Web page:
For the past 365 days, I've kept a photo diary on Instagram, documenting the minutiae of everyday life—the joyful moments and the challenging ones, too. One year has amounted to dozens of sweet, lighthearted photos with friends old and new, too many photos of food captured moments before ravenous consumption, at least half a dozen outfit–of–the–day videos, and the occasional selfie of me grinning and bearing the pain of academic dread. 

My photo diary is not a “perfectly” curated feed of my highlights throughout the year—trust me, my massive following (a whopping 17 family and friends) will tell you that I’m incredibly #real with #nofilter. 

Some odd inclination motivated me to document the 365 days that spanned my first months of college to a summer at home and my eventual return to campus. This feed captures the birth and eventual blossoming of new friendships, my first attempts at learning to play water polo and the subsequent concussion. It captures moments of deep academic and existential dread, but showcases the pure joy that accompanied my first creative writing endeavors. In retrospect, I realize that I tend to look back on moments in my life and label them as objectively good or objectively bad when in reality, my day–to–day life is a patchwork quilt of small joys and also small sorrows.

Now that I’ve made it to the one year birthday of this photo diary, I dig deep into the recesses of my mind to remember what spurred me to start the project in the first place. During my first semester at Penn, I was swept up in the chaos of collegiate life and convinced myself that I had nothing to show for my time so far. I spent nights toiling away until midnight only to trudge across the same, familiar path between Van Pelt and the Upper Quad Gate, eventually finding myself back in my dorm, looking in the mirror, never quite recognizing the face that stared back at me. Deep–seated eye bags took up permanent residence on my face and I looked older, but somehow I didn’t feel any wiser. Moments slipped through my fingers against my will. I felt like I was supposed to be a part of something bigger, something more momentous, but I was trapped in a half–dazed state. 

Time passes agonizingly slow and also far too quickly when your calendar is filled with lectures, exams, club meetings, and the occasional social outing. Before I could realize what was happening, days became weeks, and suddenly it was November and I couldn’t remember how I'd spent the first three months of what were supposed to be “the best years of my life.” I knew I was growing for the better, but I could never quite slow down for long enough to catch my breath and appreciate the true depth of my experiences.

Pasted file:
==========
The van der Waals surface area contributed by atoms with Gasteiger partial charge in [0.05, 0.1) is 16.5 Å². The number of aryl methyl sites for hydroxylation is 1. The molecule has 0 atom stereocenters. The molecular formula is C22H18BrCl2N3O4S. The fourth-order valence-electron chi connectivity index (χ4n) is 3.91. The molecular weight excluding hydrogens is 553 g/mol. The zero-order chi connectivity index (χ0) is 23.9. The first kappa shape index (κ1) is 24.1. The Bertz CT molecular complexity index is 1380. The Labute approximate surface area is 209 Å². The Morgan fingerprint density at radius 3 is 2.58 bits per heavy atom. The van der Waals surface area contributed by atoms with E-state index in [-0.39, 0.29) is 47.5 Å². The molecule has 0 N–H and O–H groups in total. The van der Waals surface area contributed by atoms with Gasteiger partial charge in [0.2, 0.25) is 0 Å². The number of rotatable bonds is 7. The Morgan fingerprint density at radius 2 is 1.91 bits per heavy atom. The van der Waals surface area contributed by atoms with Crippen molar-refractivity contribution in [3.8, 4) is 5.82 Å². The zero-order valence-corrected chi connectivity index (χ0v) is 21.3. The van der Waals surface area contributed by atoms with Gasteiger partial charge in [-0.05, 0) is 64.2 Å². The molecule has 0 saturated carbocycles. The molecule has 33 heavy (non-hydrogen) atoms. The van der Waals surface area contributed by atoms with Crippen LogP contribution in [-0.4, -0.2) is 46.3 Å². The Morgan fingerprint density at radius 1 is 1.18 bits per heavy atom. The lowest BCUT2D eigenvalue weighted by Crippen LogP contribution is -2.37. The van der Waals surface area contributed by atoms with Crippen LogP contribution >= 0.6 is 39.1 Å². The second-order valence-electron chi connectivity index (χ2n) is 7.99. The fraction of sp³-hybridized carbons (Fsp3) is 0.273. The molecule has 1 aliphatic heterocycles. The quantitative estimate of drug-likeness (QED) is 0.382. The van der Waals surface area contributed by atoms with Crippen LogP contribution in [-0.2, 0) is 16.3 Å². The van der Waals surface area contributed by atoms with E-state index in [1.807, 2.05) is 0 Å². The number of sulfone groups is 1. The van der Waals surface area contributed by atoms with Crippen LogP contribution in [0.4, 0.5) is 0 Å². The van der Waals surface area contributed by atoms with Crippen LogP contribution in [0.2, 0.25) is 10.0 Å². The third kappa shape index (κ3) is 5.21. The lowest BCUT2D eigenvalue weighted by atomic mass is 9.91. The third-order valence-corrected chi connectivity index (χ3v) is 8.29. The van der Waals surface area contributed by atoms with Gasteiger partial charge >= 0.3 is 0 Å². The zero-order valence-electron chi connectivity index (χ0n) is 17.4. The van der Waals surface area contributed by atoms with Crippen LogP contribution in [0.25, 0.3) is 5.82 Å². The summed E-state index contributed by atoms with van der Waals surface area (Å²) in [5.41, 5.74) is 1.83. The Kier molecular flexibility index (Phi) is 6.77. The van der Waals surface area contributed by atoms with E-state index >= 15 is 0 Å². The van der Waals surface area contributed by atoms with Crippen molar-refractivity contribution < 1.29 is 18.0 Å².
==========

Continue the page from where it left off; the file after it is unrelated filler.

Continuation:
I wanted to find some way to remember all the good moments gone by and remedy my frustration with the passage of time. I resolved to pull myself out of the hazy uncertainty of young adulthood. On Nov. 10, 2021, I made my first post to the Instagram account where I'd continue to document one photo a day for the indefinite future. I marked each post with the date and described in the caption something that brought me joy or vented about what was weighing on my mind. 

One year later, this photo diary has been an active exercise in appreciating the minutiae of my everyday life. To sweeten the deal, it's carved out a space for those I hold near and dear to share in these moments with me. Whether it’s my roommate down the hall, or my mom and dad on the other side of the country, they’re all supportive of my silly daily antics, offering a listening ear when I need it most. They cheer me on in the comment section or express sincere concern for my mental state in the event of an unhappy midnight selfie post. While this photo diary is incredibly personal and entirely self–directed, I also sincerely enjoy sharing what’s happening in my life with dear friends and family who I don’t speak to as often as I’d like. 

Trying to answer what’s motivated me to maintain this photo diary for a whole year, I think of how cathartic it is to open my camera roll at the end of a long day and give myself a quiet moment to reflect. I’ve learned what it looks and feels like to equally honor all my emotions. It’s deeply rewarding to look back on my highs and lows and relive those experiences with the benefit of hindsight.  

And on late nights when I yearn for moments gone by, I lose myself in grid posts of sloping San Francisco hills and never–ending car rides to water polo tournaments. I’ve built an entire world of four–by–six images, and it’s entirely inconsequential but it captures an intangible, indescribable feeling, more precious than anything I’ve ever known. This account is a testament to the love and grace I’ve learned to cultivate for myself. It’s a reminder of nights I spent choking down tears in the Quad dorm bathroom when I felt like I couldn’t recognize myself, and a reminder of nights I spent in the Harnwell rooftop lounge, laughing until my belly ached. But most importantly, it’s a reminder that I don’t need to chase down some arbitrary finish line in a never–ending race—there's always time to be present in your own mind and start living for the moment before it becomes just a whisper of a memory. 

For one year this account has been and continues to be tangible proof that I’ve been doing things and learning how to swim up my own stream. And hey, maybe today can be the first day of your daily photo diary. Let me know how it’s going in a year from now, yeah?